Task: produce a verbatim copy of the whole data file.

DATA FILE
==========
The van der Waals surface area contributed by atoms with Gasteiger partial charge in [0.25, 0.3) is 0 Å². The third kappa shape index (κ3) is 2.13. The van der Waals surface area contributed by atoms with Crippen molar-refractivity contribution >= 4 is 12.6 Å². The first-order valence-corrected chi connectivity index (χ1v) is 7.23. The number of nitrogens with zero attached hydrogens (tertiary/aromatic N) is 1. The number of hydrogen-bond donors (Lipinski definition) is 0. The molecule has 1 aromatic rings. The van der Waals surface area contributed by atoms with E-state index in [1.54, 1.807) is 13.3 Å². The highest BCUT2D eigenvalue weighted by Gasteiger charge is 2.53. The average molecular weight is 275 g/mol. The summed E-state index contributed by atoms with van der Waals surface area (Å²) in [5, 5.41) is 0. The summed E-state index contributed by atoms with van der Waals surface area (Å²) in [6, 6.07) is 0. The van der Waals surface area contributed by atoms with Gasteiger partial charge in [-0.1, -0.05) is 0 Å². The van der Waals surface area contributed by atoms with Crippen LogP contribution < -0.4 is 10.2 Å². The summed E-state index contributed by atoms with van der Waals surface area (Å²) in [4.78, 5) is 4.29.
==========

The van der Waals surface area contributed by atoms with Gasteiger partial charge in [0.25, 0.3) is 0 Å². The third kappa shape index (κ3) is 2.13. The van der Waals surface area contributed by atoms with Crippen molar-refractivity contribution >= 4 is 12.6 Å². The first-order valence-corrected chi connectivity index (χ1v) is 7.23. The number of nitrogens with zero attached hydrogens (tertiary/aromatic N) is 1. The number of hydrogen-bond donors (Lipinski definition) is 0. The molecule has 1 aromatic rings. The van der Waals surface area contributed by atoms with E-state index in [1.54, 1.807) is 13.3 Å². The highest BCUT2D eigenvalue weighted by Gasteiger charge is 2.53. The average molecular weight is 275 g/mol. The summed E-state index contributed by atoms with van der Waals surface area (Å²) in [5, 5.41) is 0. The summed E-state index contributed by atoms with van der Waals surface area (Å²) in [6, 6.07) is 0. The van der Waals surface area contributed by atoms with Gasteiger partial charge in [-0.1, -0.05) is 0 Å². The van der Waals surface area contributed by atoms with Crippen LogP contribution < -0.4 is 10.2 Å². The summed E-state index contributed by atoms with van der Waals surface area (Å²) in [4.78, 5) is 4.29.